First, you must tell the person in a timely manner. Absolutely NEVER let it build up and bother you until you explode. Issues like this are like a disease; you must take care of them early on to prevent the most complications. Do not accuse your significant other of anything if you have no solid proof.
If you feel like your partner is avoiding you or ignoring you, say "I feel hurt because I feel like I am being ignored. Did I do something wrong/is something bothering you? Please talk to me." Admit that as a human being, your perceptions are fallible and your partner probably has a perfectly reasonable explanation as to why his/her behavior is "off" to you. Offer to talk about anything that may be bothering your partner, and assert that you love and appreciate him/her and are there to talk whenever.
Sometimes a partner will say something hurtful to you due to lack of tact, insensitivity, lack of information, or accidentally using the wrong word and misrepresenting him/herself. In that case, say "I felt really hurt when you said ____." If he/she is decent, a sincere apology should be voluntarily given after you explain why the comment/action made you feel hurt.
6. Tell your partner when you have messed up in the relationship.
Take full responsibility for your actions, and never accuse your partner of "making" you do it, as your actions are solely yours alone. This goes for big things and little things (yes, including cheating. Telling your partner is the decent thing to do so that he/she can make an informed decision to stay with you or not.)
Do not expect your partner to get over it right away if you messed up badly. He or she may forgive you quickly, but the hurt may linger for weeks or more. Do not criticize the pace of his/her emotional healing process, as that is not something a good human being does.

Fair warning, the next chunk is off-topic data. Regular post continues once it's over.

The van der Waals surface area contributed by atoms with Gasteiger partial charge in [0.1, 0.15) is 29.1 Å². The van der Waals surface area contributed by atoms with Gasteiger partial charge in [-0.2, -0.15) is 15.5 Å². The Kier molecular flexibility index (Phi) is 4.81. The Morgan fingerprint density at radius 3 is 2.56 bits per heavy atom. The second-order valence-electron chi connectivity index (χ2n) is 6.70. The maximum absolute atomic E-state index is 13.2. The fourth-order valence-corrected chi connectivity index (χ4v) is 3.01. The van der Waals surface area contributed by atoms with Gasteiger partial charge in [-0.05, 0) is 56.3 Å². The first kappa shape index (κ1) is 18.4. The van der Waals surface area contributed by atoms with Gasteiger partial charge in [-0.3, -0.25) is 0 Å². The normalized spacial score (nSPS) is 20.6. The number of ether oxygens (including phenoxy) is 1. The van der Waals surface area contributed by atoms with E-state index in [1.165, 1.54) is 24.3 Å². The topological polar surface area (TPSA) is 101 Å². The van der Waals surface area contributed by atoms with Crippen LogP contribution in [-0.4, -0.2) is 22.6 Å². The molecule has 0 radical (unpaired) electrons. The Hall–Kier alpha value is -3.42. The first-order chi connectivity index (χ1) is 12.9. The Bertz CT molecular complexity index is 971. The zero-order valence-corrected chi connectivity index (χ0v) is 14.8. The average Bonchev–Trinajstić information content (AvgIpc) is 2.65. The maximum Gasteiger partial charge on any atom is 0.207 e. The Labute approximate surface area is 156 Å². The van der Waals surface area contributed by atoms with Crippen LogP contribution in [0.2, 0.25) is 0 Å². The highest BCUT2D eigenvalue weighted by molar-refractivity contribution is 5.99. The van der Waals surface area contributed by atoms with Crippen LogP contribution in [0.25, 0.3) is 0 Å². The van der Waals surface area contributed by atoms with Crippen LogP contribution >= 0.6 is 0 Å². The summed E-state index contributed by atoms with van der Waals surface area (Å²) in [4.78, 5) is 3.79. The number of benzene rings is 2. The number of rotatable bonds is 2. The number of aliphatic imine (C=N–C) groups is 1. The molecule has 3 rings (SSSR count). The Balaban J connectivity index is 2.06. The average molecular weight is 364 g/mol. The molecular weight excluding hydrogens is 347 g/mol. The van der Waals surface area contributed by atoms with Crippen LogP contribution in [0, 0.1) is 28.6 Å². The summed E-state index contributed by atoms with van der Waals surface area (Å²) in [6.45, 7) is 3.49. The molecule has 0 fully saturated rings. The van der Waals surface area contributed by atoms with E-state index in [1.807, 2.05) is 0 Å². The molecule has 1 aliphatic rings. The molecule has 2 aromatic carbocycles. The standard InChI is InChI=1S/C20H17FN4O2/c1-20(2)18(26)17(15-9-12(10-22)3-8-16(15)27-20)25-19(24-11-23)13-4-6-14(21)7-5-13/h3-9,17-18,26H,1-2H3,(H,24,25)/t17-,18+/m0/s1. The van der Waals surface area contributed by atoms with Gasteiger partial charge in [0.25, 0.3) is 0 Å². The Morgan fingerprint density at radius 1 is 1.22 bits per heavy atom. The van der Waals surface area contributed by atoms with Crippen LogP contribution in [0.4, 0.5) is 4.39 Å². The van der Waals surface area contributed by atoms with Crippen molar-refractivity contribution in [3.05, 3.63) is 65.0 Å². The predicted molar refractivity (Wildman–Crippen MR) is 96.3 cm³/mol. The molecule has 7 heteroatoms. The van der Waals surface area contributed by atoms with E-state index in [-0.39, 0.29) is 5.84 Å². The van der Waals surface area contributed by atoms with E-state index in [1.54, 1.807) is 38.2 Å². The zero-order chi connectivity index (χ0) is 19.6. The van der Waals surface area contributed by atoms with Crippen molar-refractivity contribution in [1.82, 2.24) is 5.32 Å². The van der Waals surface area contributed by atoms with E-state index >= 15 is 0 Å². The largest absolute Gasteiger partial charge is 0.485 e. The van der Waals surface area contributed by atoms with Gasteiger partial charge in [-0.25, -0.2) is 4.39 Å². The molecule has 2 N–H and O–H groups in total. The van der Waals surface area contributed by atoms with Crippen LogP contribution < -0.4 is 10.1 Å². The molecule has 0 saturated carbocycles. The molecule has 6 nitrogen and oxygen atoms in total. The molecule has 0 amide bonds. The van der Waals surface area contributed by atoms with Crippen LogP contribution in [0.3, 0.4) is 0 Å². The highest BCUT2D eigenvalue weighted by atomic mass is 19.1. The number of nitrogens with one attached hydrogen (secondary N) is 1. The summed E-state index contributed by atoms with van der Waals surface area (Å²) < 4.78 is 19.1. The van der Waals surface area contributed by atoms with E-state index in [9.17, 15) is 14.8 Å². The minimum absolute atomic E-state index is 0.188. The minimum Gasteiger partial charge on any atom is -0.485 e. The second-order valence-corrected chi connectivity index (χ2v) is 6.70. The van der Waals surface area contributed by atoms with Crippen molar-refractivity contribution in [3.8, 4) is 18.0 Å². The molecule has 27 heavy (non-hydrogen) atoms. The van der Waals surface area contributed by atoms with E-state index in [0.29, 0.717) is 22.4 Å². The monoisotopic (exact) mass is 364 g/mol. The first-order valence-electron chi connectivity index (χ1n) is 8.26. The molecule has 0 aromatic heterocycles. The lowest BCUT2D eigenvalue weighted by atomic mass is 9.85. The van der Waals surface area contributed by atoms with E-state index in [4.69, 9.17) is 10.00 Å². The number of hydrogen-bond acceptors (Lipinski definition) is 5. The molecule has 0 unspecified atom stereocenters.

7. NEVER tell "TMI" (too much information) about previous partners.
For a relationship to be healthy, you should never tell details about your previous exes, especially sexual details. Those will only drive your partner crazy with jealousy, unwanted images, resentment, and a feeling of inadequacy. It in unproductive and unhealthy.
All your partner needs to know about your past is whether or not you have an STD (it is your responsibility to get tested for everything and know your status), whether or not you are/have been married, whether or not you have had children, whether or not you are a virgin, and if you had any casual encounters/used prostitutes/massage parlors(some people do not date those who do that for moral reasons).
Obviously, if you are married, leave the relationship. If you are separated, let your partner know the divorce isn't official yet. You can volunteer that you have been hurt in the past to explain some of your insecurities, but do not go into detail.
If you have broken this rule, set a boundary stating that you will not talk about it again.
8. If you are angry at your partner, or simply had a bad day, and are afraid of saying something you'll regret, take some time to cool off.
Do not dramatically stomp away and refuse your partner's pleas to talk, as this is called the silent treatment/stonewalling, a very hurtful tactic that only destroys relationships. Take a deep breath and simply say "I am very angry right now. I need some time to cool off before I can speak with you rationally. Excuse me" before leaving the room.
9. You always have the right to express your emotions.
Your actions are our own responsibility, but emotions should always be safe to express in a relationship. Never judge your partner, for instance, if he/she cries during a movie.
10. Frequent communication is nice for those in a relationship.
If you cannot see each other every day due to busy schedules or distance, a text or call once a day to say you are thinking about him/her is always nice and appreciated. It does not have to be a 3-hour conversation every night, as that can be way too much for many people and their schedules.